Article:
The answer probably lies in our genetics. A recent article in the Journal of the American College of Surgeons reports that a specific polymorphism in the vitamin D receptor (VDR Apal A2/A2) was more frequent in 164 Caucasian women with breast cancer. The authors suggest that the frequency of this polymorphism may partially explain higher rates of breast cancer observed among women living in Marin County, CA. Only time will tell. The polymorphism may or may not turn out to be a risk factor. Indeed, a 2007 study published in Breast Cancer Research did not find a significant overall relationship between VDR polymorphisms and breast cancer risk except for an interaction between Apa1 A2/A2 genotype in women consuming high levels of calcium.
Vitamin D may not, however, be the best candidate to elucidate nutrient-gene interactions because serum 25(OH)D status can be affected independently of diet—that is, by sun exposure.
Let’s consider another nutrient: Vitamin E.
Vitamin E is of interest because the average vitamin E intake from food (7-8 mg/d) is well below the Recommended Dietary Allowance (RDA) of 15 mg/d. The Institute of Medicine defines the RDA as the average daily dietary intake level that is sufficient to meet the nutrient requirement of nearly all healthy individuals in a particular life stage and gender group. Unlike most nutrients, the RDA for vitamin E is largely based on studies relating plasma α-tocopherol concentrations with measurements of hydrogen peroxide-induced erythrocyte lysis in men fed vitamin E depleted diets. In the words of the Linus Pauling Institute website, the vitamin E RDA is based on the prevention of deficiency symptoms rather than on health promotion and prevention of chronic disease.
People using vitamin E supplements would have better intakes. Unfortunately, the most recent iteration of “What We Eat in America” (2009-2010) does not report combined food and supplement intakes for vitamin E as done for other nutrients. We do know that vitamin E supplement sales have dropped since a 2005 report concluded that high-dose (≥ 400 IU daily) supplementation should be avoided. A 2011 meta-analysis of 57 vitamin E supplementation trials reported no effect of vitamin E supplementation on all-cause mortality at doses up to 5500 IU/d. Still, fewer people seem to be using vitamin E supplements.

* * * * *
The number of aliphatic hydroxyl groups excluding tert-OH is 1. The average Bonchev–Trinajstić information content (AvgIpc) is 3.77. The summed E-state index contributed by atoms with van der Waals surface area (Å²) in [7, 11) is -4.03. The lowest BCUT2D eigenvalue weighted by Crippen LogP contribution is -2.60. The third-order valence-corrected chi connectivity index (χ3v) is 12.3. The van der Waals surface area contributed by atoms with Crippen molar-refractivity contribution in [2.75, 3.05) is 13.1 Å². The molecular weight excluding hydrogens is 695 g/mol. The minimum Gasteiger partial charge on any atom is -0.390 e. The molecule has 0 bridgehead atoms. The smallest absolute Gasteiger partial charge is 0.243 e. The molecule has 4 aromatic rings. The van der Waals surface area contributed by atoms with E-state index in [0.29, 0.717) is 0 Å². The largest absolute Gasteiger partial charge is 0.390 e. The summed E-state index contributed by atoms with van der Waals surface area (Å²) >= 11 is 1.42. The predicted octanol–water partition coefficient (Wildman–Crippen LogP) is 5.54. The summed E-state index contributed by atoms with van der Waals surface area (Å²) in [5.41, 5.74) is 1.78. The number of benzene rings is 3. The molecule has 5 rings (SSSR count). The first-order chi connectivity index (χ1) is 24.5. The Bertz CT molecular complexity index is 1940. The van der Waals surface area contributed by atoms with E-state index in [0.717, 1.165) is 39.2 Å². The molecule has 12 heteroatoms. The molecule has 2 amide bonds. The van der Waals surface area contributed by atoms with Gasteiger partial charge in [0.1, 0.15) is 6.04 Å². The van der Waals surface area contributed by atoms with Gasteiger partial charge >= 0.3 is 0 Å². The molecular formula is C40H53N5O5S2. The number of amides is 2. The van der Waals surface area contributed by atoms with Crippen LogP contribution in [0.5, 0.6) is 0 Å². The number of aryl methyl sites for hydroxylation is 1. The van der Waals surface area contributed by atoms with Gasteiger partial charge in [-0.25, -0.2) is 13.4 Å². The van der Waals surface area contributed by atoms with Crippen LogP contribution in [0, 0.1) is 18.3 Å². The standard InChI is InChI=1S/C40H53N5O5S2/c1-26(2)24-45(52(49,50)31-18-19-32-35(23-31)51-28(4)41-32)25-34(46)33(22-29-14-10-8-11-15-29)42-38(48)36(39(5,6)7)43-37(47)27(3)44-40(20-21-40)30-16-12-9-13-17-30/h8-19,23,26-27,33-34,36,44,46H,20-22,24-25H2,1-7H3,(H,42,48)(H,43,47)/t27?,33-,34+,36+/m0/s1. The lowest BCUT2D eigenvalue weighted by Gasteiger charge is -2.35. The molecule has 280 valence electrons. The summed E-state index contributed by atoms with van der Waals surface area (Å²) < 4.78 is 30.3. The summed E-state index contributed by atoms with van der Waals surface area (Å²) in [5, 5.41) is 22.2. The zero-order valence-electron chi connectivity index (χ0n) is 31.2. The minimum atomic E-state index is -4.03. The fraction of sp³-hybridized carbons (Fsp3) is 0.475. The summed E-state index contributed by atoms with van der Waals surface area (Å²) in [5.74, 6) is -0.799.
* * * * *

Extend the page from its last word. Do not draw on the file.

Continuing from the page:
Is this important and what does it have to do with polymorphisms? Well, some people may be more dependent upon dietary antioxidants than others. The reason lies in the fact that red blood cells have a 90-day lifespan. When these cells lyse, a protein, haptoglobin (HP), protects us from oxidative damage when hemoglobin and iron are released.
Polymorphisms in the antioxidant haptoglobin protein have been associated with increased oxidative stress and risk of cardiovascular events. Although vitamin E supplementation doesn’t benefit everyone, middle-aged diabetic individuals with the HP 2-2 genotype had a 50% reduction in incidence of cardiovascular events when using 400 IU vitamin E daily. When two vitamin E supplementation trials, HOPE and ICARE studies, were re-analyzed with consideration of the HP genotype, vitamin E supplementation protected individuals with the HP 2-2 genotype. In other words, vitamin E-HP genotype interactions may explain null or inconsistent effects observed in past vitamin E intervention trials.
This type of nutrient-gene interaction may be quite common and these discoveries have the potential to transform how we think about diet and disease risk. What if my maternal family carried the HP 2-2 genotype and a lack of dietary vitamin E increased their cardiovascular risk? Should my entire family be advised to eat vitamin E-rich foods because some might have a higher requirement due to their HP 2-2 genotype? Or is a simpler solution to genotype my family and give personal guidance regarding use of a vitamin E supplement? I don’t have the answer but it does make one ponder nutrition policies relative to nutrient requirements and disease prevention.